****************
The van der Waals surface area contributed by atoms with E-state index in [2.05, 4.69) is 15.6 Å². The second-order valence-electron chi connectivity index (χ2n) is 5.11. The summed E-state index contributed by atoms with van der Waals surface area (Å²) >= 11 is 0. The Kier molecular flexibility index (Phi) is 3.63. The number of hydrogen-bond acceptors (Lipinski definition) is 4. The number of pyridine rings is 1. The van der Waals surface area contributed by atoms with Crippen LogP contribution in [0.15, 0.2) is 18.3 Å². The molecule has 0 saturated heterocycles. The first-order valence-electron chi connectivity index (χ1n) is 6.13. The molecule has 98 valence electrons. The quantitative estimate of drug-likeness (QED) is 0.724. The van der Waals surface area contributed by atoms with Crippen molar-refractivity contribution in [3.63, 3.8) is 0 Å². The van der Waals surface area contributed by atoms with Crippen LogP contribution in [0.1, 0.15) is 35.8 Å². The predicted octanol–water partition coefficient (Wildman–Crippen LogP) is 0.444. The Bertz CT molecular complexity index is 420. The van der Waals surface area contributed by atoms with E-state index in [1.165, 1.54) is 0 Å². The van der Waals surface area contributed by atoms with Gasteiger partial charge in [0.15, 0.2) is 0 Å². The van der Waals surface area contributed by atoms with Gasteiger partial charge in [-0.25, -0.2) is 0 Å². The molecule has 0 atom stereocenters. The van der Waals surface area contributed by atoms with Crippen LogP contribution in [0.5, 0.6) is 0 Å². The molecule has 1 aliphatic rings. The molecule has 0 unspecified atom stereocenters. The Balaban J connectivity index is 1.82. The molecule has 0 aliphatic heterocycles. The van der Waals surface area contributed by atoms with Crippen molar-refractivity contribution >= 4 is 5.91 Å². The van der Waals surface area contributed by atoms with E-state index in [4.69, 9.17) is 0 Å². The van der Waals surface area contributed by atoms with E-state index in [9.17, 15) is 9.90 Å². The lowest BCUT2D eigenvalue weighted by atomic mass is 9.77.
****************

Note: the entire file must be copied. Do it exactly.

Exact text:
The van der Waals surface area contributed by atoms with E-state index in [2.05, 4.69) is 15.6 Å². The second-order valence-electron chi connectivity index (χ2n) is 5.11. The summed E-state index contributed by atoms with van der Waals surface area (Å²) >= 11 is 0. The Kier molecular flexibility index (Phi) is 3.63. The number of hydrogen-bond acceptors (Lipinski definition) is 4. The number of pyridine rings is 1. The van der Waals surface area contributed by atoms with Crippen LogP contribution in [0.15, 0.2) is 18.3 Å². The molecule has 0 saturated heterocycles. The first-order valence-electron chi connectivity index (χ1n) is 6.13. The molecule has 98 valence electrons. The quantitative estimate of drug-likeness (QED) is 0.724. The van der Waals surface area contributed by atoms with Crippen molar-refractivity contribution in [3.63, 3.8) is 0 Å². The van der Waals surface area contributed by atoms with Crippen LogP contribution in [0.1, 0.15) is 35.8 Å². The predicted octanol–water partition coefficient (Wildman–Crippen LogP) is 0.444. The Bertz CT molecular complexity index is 420. The van der Waals surface area contributed by atoms with E-state index in [1.165, 1.54) is 0 Å². The van der Waals surface area contributed by atoms with Gasteiger partial charge in [0.15, 0.2) is 0 Å². The van der Waals surface area contributed by atoms with Gasteiger partial charge in [-0.25, -0.2) is 0 Å². The molecule has 0 atom stereocenters. The van der Waals surface area contributed by atoms with Crippen LogP contribution in [0.5, 0.6) is 0 Å². The molecule has 1 aliphatic rings. The molecule has 0 unspecified atom stereocenters. The Balaban J connectivity index is 1.82. The molecule has 0 aliphatic heterocycles. The van der Waals surface area contributed by atoms with Crippen molar-refractivity contribution >= 4 is 5.91 Å². The van der Waals surface area contributed by atoms with E-state index in [4.69, 9.17) is 0 Å². The van der Waals surface area contributed by atoms with E-state index in [9.17, 15) is 9.90 Å². The lowest BCUT2D eigenvalue weighted by atomic mass is 9.77.